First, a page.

Fire restrictions have been lifted for unincorporated areas of El Paso and Pueblo Counties.
Recent rain and cooler temperatures have lowered the fire danger in both counties.
In a news release, the El Paso County Sheriff's Office says that "The Black Forest and Waldo Canyon fires are profound examples of the dangers and risks associated with fires in the region. It is imperative everyone continue to be hyper vigilant and use extreme caution and practice safe habits when dealing with any item which could spark or cause a fire." It goes on to say that "The presence of fire fuels like underbrush, dry grass; pine needles and other foliage remain a concern."
The Sheriff's Office says it will continue to monitor fuel moisture levels, the weather, and other relevant factors to determine if new restrictions will be needed in the future.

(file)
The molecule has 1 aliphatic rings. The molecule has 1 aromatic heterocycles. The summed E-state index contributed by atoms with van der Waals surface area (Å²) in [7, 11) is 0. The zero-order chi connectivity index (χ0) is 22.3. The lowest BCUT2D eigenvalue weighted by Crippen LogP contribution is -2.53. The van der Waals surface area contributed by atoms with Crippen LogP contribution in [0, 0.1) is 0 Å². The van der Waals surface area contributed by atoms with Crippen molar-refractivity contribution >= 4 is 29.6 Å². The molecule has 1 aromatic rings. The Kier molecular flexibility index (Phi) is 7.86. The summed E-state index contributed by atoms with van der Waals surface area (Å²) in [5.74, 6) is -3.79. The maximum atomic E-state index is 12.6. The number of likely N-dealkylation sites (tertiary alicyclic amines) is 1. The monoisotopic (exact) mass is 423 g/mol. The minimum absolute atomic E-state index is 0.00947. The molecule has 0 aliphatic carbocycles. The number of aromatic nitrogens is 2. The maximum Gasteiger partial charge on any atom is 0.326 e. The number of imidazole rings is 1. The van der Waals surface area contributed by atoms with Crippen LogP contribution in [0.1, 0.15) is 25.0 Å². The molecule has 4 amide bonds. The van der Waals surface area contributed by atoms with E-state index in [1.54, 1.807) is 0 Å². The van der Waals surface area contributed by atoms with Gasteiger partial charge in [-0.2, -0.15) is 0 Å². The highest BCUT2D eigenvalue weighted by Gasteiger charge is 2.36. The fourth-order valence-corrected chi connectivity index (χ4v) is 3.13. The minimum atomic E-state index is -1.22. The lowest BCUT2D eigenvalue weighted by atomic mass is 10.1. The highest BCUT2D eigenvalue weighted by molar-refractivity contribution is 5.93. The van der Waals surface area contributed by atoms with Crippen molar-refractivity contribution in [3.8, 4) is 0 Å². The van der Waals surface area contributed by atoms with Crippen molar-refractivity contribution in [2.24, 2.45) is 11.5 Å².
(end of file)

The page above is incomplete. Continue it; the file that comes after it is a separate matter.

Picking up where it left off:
Meanwhile, in Pueblo County, Sheriff Kirk Taylor said "The citizens are the ones who should be commended for the continued protection and safety of our community. This fire season isn't over for us but the data shows the risks are trending down and we are certainly grateful our community understood the risk and did what they could to prevent fires." He believes it was more than the threat of fines that kept the people compliant to the ban. "Nearly everyone recognized their civic responsibility to follow these restrictions and we are safe because of that."
Pueblo County residents who intend to burn yard debris are reminded to contact their local fire department for a burn permit, to never leave their burn unattended, and to call the Pueblo County Burn Line at 719-583-2876 (BURN) before they burn.